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The Merrick

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In the Beginning There Was Child

My family considers all youngsters “child”. Arriving with naturally built in repellent devices, “child” are to be avoided. They bite, chase and hang on with vigour and ferocity. Childs are much better company when they can have a conversation and play proper games.

Holding puppies produces opioids in my brain. Delicious. The only release from this addictive state is 10 of them for 10 weeks. Nature will deliver you from all desires and dreams of puppies by then. It is five year since Child was part of the group. Life has revolved around a few oldies that had earned a peaceful retirement without Child hanging off their bodies.

It is near 20 years since Gordon child arrived from outside the group.

It was not planned.

I had been flirting with Other Breeds, but I have diligently rinsed my mouth of such ideas. There are only two: Border Collies and Gordon Setters.

Having been propositioned with copious amount of marketing from our Kennel Club to join their accredited breeders scheme I was interested to see who was bothering with the scheme and did they actually have an advantage in registering their puppies with the KC. Until the launch of this scheme there was a well-proven system of directly contacting the breed clubs and asking for the puppy register of their members. This avenue was not well marketed to the incoming public. Breed clubs have always had their own list of breeders who abide by the carefully chosen and rigorous guidelines for their breed. These include recommended health testing, puppy packs and a life time’s advice and support. They will also run and support breed rescue. I am not sure that a global kennel club scheme is better, by its global nature it cannot be tailored to the breed requirements, but it does bear marketing weight.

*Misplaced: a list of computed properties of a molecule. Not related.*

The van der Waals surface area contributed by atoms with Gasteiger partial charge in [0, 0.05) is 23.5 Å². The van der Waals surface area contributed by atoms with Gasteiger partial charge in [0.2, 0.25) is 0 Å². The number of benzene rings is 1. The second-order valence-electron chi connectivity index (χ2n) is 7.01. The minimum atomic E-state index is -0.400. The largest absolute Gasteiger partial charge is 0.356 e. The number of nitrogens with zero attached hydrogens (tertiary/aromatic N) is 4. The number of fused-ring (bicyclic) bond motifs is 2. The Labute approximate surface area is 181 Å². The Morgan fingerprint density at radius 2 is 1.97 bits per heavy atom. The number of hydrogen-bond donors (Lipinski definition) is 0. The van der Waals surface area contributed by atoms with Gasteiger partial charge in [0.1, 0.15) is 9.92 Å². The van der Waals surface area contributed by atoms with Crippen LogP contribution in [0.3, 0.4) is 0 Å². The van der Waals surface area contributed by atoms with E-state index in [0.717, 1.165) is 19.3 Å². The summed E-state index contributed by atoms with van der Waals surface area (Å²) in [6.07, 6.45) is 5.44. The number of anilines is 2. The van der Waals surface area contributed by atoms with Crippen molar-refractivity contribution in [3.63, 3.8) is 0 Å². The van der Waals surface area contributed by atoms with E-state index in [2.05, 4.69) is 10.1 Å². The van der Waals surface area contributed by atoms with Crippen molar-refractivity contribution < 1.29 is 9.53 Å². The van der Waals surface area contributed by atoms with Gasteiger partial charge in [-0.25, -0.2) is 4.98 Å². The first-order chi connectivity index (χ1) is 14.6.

I viewed the list of breeders with puppies, those that have simply registered puppies with the KC with their accredited breeders at the top of the list. Whoopee, not quite the same kudos as a Google ranking but by implication the “top of the list”.

There are no coincidences. In this list was a friend with a very interesting line of show-working Gordons that succeed in both arenas. Interesting.

Off popped the email.

Silly.

She arrived some weeks later.

Child was not from the originally advertised litter but a second litter of seven bitches and three dogs. Goodness. If you are thinking “how cute”, let me tell explain the realities of a winter litter and you not to be so gullible. This second litter was born in February, the earlier litter in November. The more familiar name for this period is mud season. Dark short days. Copious amounts of rain, cold and more rain. Nicki must have been nuts to tackle this challenge, but fate deals these challenges and I think both she, the girls and her garden are recovering.

It was a true luxury for me to visit, talk Gordon, cuddle, greet and then drive away! Breeders are a sturdy bunch, but keeping on a home bred puppy means that at the very time you should have energy to build a relationship you are either still juggling puppy pens or recovering from the stress-loaded homing process.

I was fresh and enthusiastic, and in retrospect, able to enjoy every moment, the delightful ones and the not so delightful 4am need-a-pee moments.

Nicki has a “working” set up that allows for the litter to be house reared, and at 6 weeks able to enjoy outdoors in a day kennel with frequent outings to this field. The pups quickly learned that grass represented shedding your litter siblings and running FREE ……

run wild run free!!!

run wild run free – only 6 weeks old and so much space to enjoy. Gordons are known for wanting to see over the horizon….